The Pink Hammer
Direction: Conrad Newport (written by Michele Amas)
Circa Theatre; Circa One (September 7 – October 5)
The Pink Hammer is simply not very good. It pains me to say it as I’ve spent the last two or three years talking up almost everything I’ve seen at Circa (indeed the standard is high). But this is a one-dimensional script of bleating caricatures and features the laziest direction since George W. Bush said, “aim over there eh…”
A talented cast of actors is caught squirming in these silly, OTT characters – the flirty backpacker type (Harriet Prebble as Siobhan), the uptight wallflower (Anne Chamberlain Louise), the know-it-all counsellor with a messy private life (Bronywyn Turei as Annabel), a not quite toxic, stubborn rugby/racing/beer builder (Alex Greig as Woody) and a horse-breeder with terminal cancer (Ginette McDonald as Helen; actually McDonald is the only portrait of restraint here. Hers is the only character with anything resembling depth – or for that matter something actually ‘real’, believable). The “meet-cute” is that the four women have signed up to the titular workshop, a building course for women. They find the home-owner (Woody) not happy, unaware that his estranged wife was offering this course. He is grudgingly subbed in. And jokes as subtle as the worst moments on Mrs Brown’s Boys start to fly. Quick, duck!
It’s a premise that could only ever sustain a broad farce. And though we have dumb innuendo and instantly overly familiar dialogue this still aims for wholesome, tender and thought-provoking.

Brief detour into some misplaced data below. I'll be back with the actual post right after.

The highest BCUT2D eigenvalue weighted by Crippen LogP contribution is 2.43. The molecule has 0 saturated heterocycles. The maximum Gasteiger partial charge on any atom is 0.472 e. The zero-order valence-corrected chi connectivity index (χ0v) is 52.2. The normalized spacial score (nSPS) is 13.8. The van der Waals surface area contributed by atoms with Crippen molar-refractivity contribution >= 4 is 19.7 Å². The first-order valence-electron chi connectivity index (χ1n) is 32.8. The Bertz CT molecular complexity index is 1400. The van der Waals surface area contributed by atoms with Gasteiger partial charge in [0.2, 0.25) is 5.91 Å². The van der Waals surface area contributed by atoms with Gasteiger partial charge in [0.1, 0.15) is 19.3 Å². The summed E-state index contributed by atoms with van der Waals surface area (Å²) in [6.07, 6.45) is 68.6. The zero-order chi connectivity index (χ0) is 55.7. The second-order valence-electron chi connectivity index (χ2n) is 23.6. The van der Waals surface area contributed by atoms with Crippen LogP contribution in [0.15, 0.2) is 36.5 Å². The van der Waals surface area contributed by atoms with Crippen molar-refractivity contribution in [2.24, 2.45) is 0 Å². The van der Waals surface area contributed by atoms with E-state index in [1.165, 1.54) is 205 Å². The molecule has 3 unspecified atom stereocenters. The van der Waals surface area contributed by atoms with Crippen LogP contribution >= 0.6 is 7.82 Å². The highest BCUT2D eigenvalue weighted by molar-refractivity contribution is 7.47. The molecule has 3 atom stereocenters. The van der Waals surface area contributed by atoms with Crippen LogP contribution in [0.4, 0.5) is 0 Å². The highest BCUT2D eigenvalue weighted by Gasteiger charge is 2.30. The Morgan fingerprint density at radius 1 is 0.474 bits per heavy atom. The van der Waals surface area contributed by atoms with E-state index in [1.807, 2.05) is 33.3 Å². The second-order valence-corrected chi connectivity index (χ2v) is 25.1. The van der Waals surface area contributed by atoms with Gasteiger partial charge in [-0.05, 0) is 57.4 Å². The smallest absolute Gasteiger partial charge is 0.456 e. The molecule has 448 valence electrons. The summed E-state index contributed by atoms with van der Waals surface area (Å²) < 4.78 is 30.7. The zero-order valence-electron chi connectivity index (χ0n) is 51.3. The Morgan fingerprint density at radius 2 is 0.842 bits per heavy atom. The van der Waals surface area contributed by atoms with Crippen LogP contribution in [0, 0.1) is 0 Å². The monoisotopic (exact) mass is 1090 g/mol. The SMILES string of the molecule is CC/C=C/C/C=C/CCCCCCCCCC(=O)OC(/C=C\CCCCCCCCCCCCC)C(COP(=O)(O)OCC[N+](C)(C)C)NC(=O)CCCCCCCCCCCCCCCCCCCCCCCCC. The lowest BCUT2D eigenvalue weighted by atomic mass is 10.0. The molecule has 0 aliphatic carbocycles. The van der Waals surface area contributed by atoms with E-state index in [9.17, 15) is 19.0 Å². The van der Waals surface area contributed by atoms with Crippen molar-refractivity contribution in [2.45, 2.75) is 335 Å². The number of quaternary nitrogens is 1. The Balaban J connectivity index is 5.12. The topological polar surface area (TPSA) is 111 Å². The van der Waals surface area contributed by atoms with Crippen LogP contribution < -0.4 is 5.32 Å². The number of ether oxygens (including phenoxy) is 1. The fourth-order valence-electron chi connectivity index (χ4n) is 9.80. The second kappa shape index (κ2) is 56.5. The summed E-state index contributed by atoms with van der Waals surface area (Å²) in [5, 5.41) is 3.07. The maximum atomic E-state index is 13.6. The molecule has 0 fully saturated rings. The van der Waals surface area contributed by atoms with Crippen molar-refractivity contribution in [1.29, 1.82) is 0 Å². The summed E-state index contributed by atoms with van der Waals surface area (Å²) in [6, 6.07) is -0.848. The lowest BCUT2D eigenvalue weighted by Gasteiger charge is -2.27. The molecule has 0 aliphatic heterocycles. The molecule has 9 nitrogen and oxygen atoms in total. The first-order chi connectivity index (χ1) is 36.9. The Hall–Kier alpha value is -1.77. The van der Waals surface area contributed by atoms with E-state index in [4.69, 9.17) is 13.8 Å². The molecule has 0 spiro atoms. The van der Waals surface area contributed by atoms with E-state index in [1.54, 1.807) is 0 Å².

It’s not hideous to sit through. Just a bit dumb.
There are moments. Attempts. No one quite embarrasses themselves but it’s just all a bit daft.
And I can’t have been the only person thinking this on opening night. A friend in the crowd called out to me at half-time, “how are you enjoying the panto?” Surely one of theatre reviewing’s cruelest barbs. Even when uttered at a panto.
The Pink Hammer does have a musical number, of sorts, and it’s actually the tenderest moment. It allows for something nearly moving to take place toward the end despite the clangingly unsubtle and paint-by-numbers foreshadowing. So it’s almost by fluke, and certainly by virtue of Prebble’s great delivery in that moment.
But saying something is ‘good’ isn’t ever good enough. And this is only ever occasionally quite-good. And nowhere near often enough. A real dip in quality for Circa – and despite the usual great set (John Hodgkins in this case) and overall production design it just doesn’t really mean anything near what it’s trying to mean. This doesn’t live, it doesn’t deliver, it dies because of the script. And the almost profound lack of dynamics in delivering. People just walk on and off and say lines. Some fold their arms to show they are vexed or about to mean something.
We’re supposed to believe the flimsiest of narratives just suddenly gives way to a whole layer of thematic meaning about connection?
This was a dud.